Synopsis From Dust Jacket:
The Wheel of Time turns and Ages come and go, leaving memories that become legend. Legend fades to myth, and even myth is long forgotten when the Age that gave it birth returns again. In the Third Age, ad Age of Prophecy when the World and Time themselves hang in the balance, a wind rises in the mountains of mist...
and Rand al'Thor is cold. Though the spring festival of Bel Tine come tomorrow, it is a year without spring, a year when green things fail and hope is dying.
It is a year of strangers; of a lady; and a gleeman with his tales of heroes; and a peddler with news of the present - of war with Ghealdan, far away, and of the rising of a false Dragon - the savior whose coming, foretold and dreaded, will bring a new Breaking to the World. but the worst strangers are monsters Rand thought only legend - the bestial Trollocs, and the horrifying Halfmen, whose eyeless gaze is fear.
They want a boy on the brink of manhood, born within a certain span of months. They want Rand himself, or his burly, deliberate friend Perrin, or the prankster Mat.
It is a world where nothing is what it seems. Not Nynaeve, the village wisdom, who can Read the Wind. Not Moiraine, the lady from outside, whose beauty hides a terrifying identity and a Power that seemed only yesterday to be the stuff of legend. Not the lady's companion, Lan, whose chameleon cloak is stranger than the fluttering, multihued garment that proclaims the gleeman's trade of old Thom Merrilin. And not Egwene, the innkeeper's dark-haired daughter, caught between childhood and womanhood, between love of Rand and determination to become all that her destiny would make her.
The villagers know only that Trollocs hunt them. They have no way of knowing that the Dark One, imprisoned by the Creator at the moment of creation, is stirring in Shayol Ghul.
It is a time of prophecies to be fulfilled. The Wheel of Time is weaving a Web in the Pattern of Ages, a Web to entangle the World. It is a time when Time itself may die, when the Eye of the World may be blinded. What was, and what will be, and what is, may yet fall under the Shadow.
This isn't going to be a review, because I suck at reviewing high fantasy. I've gone back and read every review I've done of a fantasy book, and for whatever reason, I'm just not good at it. I'm not sure if it's the scope of the books, as I tend to read fantasy that involves a slew of characters and can take place across kingdoms or encompass the entire planet. It's hard to gather your thoughts on a book(s) that have such a scope, at least for me it is. When it comes to the World of Time series by Robert Jordan, that handicap becomes even bigger for me. There is just something so massive and unfathomable about the the world the author created in this series, that I wouldn't even know where to begin. So instead I'm just going to give some brief thoughts. They may not be logical or explanatory to most, but if you have read these books, you will know what I'm talking about.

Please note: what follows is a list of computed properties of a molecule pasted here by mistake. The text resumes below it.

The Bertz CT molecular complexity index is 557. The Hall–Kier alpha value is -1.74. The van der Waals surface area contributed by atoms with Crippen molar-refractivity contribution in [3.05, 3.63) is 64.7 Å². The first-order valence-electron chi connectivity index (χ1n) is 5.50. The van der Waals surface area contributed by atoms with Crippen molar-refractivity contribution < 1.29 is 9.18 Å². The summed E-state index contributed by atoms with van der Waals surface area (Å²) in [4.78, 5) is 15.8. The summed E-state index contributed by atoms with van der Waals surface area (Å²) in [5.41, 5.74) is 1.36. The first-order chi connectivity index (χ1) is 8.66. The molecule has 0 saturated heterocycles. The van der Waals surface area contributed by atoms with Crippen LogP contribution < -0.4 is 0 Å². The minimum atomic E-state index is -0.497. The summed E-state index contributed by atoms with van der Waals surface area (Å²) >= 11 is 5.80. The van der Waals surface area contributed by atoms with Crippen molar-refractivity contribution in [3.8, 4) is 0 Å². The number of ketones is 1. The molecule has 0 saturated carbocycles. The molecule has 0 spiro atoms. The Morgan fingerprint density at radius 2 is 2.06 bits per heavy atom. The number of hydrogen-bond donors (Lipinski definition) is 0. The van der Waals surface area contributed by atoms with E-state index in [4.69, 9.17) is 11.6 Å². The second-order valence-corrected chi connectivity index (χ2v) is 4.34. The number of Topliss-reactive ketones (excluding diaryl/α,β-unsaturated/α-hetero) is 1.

I guess you can tell that I've read these books before. The first eleven books, which Robert Jordan wrote before his death, have been read so many times, I've lost count. I have yet to read the last two books that Brandon Sanderson wrote, and am looking forward to the third and final book in a few months time. So I wanted to reread the first eleven books in order to refresh my mind on all the happenings and characters involved.
I'm a huge fan of the first book, The Eye of the World, and don't find it to be handicapped by the problem I have with most first books of a series. Most authors use the first book to do the world building, the character introductions, and some basic back story narration. And for most authors, that about it. Robert Jordan, with this series, still does all that, but he includes it alongside a ton of action and a harrowing flight out of Edmond's Field, the village our young heroes hail from. He's able to do everything needed to set up the rest of the series, without bogging it down. I think that's one of the many reasons I fell in love with this series in college.
Obviously I love Rand, Perrin, Mat, Egwene, Nynaeve, and Elayne; they are the glue that holds these books together. Even when they are being annoying, or doing something I can't stand, I never find myself not caring about what happens to them.
Moiraine, Lan, Siuan Sanche, and the rest of the Aes Sedai, along with their Warders, explore an aspect of magic that I'm pretty sure is unique to Robert Jordan. It's hard to come up with an idea for the source of magic, especially in the fantasy world, so when it happens, it's something to be celebrated. Speaking of Aes Sedai, can I just say how much I love Verin, even knowing what I know happens later on, I can't help but enjoy her.
I also enjoy the journey into the Borderlands, the kingdoms that protect the rest of the continent from the The Great Blight and the blasted lands. It is nice to see the way in which Robert Jordan was able to give personality and structure to so many kingdoms, to make the unique and different from each other, but still be able to give a common purpose to this collective. The journey into The Great Blight itself reminds me of a overly vivid nightmare, full of the worst things a brain can imagine. I loved meeting the Green Man and wept when he met his fate. It's a great bit of lore, and have been trying to remember what else I know about him and his origins.
Overall, this is a wonderful introduction to a series I love, and one that I look forward to getting to know once again. Every time I read these books, I pick up something new that while I may have read it before, I didn't pay too much attention to it previously. With each reread, my understanding of what Robert Jordan was able to produce, grows even more.